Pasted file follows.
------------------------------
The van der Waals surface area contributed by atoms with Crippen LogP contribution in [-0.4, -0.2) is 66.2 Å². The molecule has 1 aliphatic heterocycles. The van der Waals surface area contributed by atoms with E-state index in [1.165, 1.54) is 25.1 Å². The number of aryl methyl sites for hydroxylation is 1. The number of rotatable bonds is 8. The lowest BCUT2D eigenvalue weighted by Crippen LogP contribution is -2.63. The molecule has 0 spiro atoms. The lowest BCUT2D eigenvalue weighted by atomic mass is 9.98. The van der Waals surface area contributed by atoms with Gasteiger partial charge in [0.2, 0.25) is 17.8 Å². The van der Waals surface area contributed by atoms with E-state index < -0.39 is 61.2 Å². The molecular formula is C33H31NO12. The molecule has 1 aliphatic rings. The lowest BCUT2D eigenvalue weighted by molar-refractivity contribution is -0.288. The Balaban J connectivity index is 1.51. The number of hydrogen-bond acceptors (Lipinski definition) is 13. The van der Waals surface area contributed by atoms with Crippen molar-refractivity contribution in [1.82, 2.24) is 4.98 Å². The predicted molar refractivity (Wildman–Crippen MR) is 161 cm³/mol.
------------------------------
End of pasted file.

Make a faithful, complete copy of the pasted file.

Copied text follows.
The van der Waals surface area contributed by atoms with Crippen LogP contribution in [-0.4, -0.2) is 66.2 Å². The molecule has 1 aliphatic heterocycles. The van der Waals surface area contributed by atoms with E-state index in [1.165, 1.54) is 25.1 Å². The number of aryl methyl sites for hydroxylation is 1. The number of rotatable bonds is 8. The lowest BCUT2D eigenvalue weighted by Crippen LogP contribution is -2.63. The molecule has 0 spiro atoms. The lowest BCUT2D eigenvalue weighted by atomic mass is 9.98. The van der Waals surface area contributed by atoms with Gasteiger partial charge in [0.2, 0.25) is 17.8 Å². The van der Waals surface area contributed by atoms with E-state index < -0.39 is 61.2 Å². The molecular formula is C33H31NO12. The molecule has 1 aliphatic rings. The lowest BCUT2D eigenvalue weighted by molar-refractivity contribution is -0.288. The Balaban J connectivity index is 1.51. The number of hydrogen-bond acceptors (Lipinski definition) is 13. The van der Waals surface area contributed by atoms with Crippen molar-refractivity contribution in [1.82, 2.24) is 4.98 Å². The predicted molar refractivity (Wildman–Crippen MR) is 161 cm³/mol.